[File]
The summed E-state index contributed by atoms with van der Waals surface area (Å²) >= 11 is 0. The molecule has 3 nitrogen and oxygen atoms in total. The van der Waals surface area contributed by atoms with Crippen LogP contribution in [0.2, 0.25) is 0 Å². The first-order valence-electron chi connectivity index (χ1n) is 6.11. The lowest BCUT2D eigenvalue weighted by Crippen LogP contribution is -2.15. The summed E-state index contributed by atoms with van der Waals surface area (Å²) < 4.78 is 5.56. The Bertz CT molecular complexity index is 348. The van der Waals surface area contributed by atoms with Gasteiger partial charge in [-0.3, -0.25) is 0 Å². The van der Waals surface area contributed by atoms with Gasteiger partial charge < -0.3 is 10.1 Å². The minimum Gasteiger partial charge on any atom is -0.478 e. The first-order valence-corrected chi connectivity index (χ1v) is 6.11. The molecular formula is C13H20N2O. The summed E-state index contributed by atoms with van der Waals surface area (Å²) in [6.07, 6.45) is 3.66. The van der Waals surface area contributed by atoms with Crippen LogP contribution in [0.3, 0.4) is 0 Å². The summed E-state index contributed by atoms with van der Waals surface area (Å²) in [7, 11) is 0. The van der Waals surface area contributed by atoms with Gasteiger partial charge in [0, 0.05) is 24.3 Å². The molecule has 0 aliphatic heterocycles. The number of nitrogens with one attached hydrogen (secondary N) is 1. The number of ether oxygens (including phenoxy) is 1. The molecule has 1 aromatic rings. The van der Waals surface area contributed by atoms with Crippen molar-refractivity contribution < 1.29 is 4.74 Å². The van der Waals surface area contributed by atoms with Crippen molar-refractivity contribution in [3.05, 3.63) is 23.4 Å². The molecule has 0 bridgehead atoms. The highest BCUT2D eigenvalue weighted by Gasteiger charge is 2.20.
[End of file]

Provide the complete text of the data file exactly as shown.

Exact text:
The summed E-state index contributed by atoms with van der Waals surface area (Å²) >= 11 is 0. The molecule has 3 nitrogen and oxygen atoms in total. The van der Waals surface area contributed by atoms with Crippen LogP contribution in [0.2, 0.25) is 0 Å². The first-order valence-electron chi connectivity index (χ1n) is 6.11. The lowest BCUT2D eigenvalue weighted by Crippen LogP contribution is -2.15. The summed E-state index contributed by atoms with van der Waals surface area (Å²) < 4.78 is 5.56. The Bertz CT molecular complexity index is 348. The van der Waals surface area contributed by atoms with Gasteiger partial charge in [-0.3, -0.25) is 0 Å². The van der Waals surface area contributed by atoms with Gasteiger partial charge < -0.3 is 10.1 Å². The minimum Gasteiger partial charge on any atom is -0.478 e. The first-order valence-corrected chi connectivity index (χ1v) is 6.11. The molecular formula is C13H20N2O. The summed E-state index contributed by atoms with van der Waals surface area (Å²) in [6.07, 6.45) is 3.66. The van der Waals surface area contributed by atoms with Crippen LogP contribution in [0.3, 0.4) is 0 Å². The summed E-state index contributed by atoms with van der Waals surface area (Å²) in [7, 11) is 0. The van der Waals surface area contributed by atoms with Gasteiger partial charge in [0, 0.05) is 24.3 Å². The molecule has 0 aliphatic heterocycles. The number of nitrogens with one attached hydrogen (secondary N) is 1. The number of ether oxygens (including phenoxy) is 1. The molecule has 1 aromatic rings. The van der Waals surface area contributed by atoms with Crippen molar-refractivity contribution < 1.29 is 4.74 Å². The van der Waals surface area contributed by atoms with Crippen molar-refractivity contribution in [3.05, 3.63) is 23.4 Å². The molecule has 0 bridgehead atoms. The highest BCUT2D eigenvalue weighted by Gasteiger charge is 2.20.